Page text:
The other day I saw someone commenting about the hotel he was staying in (a Hilton Garden Inn in Glasgow) having doubled its rates since December.
One thing we can be sure of is that the pandemic restrictions will have dropped a bomb on the business models of airlines, hotels and other accommodation, and restaurants … to name but a few.
I visited Orkney in 2019 and again last month, and whilst a like-for-like comparison is not possible, some “now” and “then” information is always interesting.
In 2019 I stayed at the Storehouse in Kirkwall (the main town on the Orkney mainland) and this year I was in the Sands Hotel in Burray – an island to the south of the mainland. They are different types of hotel but similar in that they are both small places.
The Sands is ranked as a 4 star small hotel by the Scottish Tourist Board’s classification.
Bed and breakfast for two midweek nights in the Sands at the end of June came in at £120 per night. I think they had a 2 night minimum. VAT was at 5% and included in the rate.
Two nights of bed and breakfast at the Storehouse in July 2019 – a Friday and Saturday night – cost me £150 per night. VAT was at 20%, and included in the rate.
My gut instinct tells me the Storehouse on a July weekend would be quite a bit more expensive than the Sands midweek in June.
I have no way of knowing if the Sands passed the VAT rate reduction on to customers to encourage them to book, or kept it to help recover some of its lost revenue during restrictions. Personally, it does not matter to me and it is a commercial decision for each establishment to make.
Just for context, my hotel in Belfast earlier in June was the AC Marriott and it cost £97 per night, again including breakfast and VAT. It was a king size room with a river view, and so not their cheapest offer.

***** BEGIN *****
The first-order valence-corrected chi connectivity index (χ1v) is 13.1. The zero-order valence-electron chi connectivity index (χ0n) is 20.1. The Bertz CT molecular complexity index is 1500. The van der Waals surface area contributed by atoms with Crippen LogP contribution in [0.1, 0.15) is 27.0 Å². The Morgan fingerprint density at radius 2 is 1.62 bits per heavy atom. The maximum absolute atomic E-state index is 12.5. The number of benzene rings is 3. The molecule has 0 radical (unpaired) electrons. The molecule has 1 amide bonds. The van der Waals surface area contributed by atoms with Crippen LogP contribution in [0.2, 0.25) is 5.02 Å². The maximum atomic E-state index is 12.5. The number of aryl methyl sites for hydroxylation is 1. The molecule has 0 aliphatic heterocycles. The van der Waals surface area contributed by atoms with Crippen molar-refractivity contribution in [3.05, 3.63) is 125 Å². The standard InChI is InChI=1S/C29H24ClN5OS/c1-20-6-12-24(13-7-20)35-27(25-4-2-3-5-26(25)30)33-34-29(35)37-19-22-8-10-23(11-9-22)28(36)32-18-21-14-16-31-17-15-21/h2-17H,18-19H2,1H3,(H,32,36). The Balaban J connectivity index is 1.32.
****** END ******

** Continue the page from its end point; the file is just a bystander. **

A city centre chain hotel is completely different to those small island hotels obviously. Anyhow, context is context.
In 2019 I flew with Loganair from Aberdeen to Kirkwall, and the price was £146 return.
Last month the Inverness to Kirkwall return cost £271.
I am pretty sure the fare basis was the same – their Flex fare which includes a checked in bag. I do not remember how far in advance I booked the 2019 flight, and that is usually a big factor in the prices.
I am not sure of the details, but Loganair will be getting a public service subsidy from the Scottish Government to keep these lifeline services to the islands available. That was probably the case in 2019 as well.
Internal flights in Scotland often seem expensive because in most cases (Islay being the exception) Loganair has no competition and the alternative is taking the ferry. Island residents have their travel costs subsidised.
ⓒ iain taylor, 2021
The cost of domestic flights in Scotland has so far put me off planning trips to Orkney and Shetland. Years ago there was a Scottish Air Pass which allowed cheapish flights around the Highlands and Islands, but it was discontinued more than 20 years ago.
Shetland has been expensive for flights for as long as I can remember – Loganair (virtual) monopoly plus lots of oil business. Oddly enough last night I saw flights to Barra for £80 each way. Probably means all the island accommodation is sold out that week!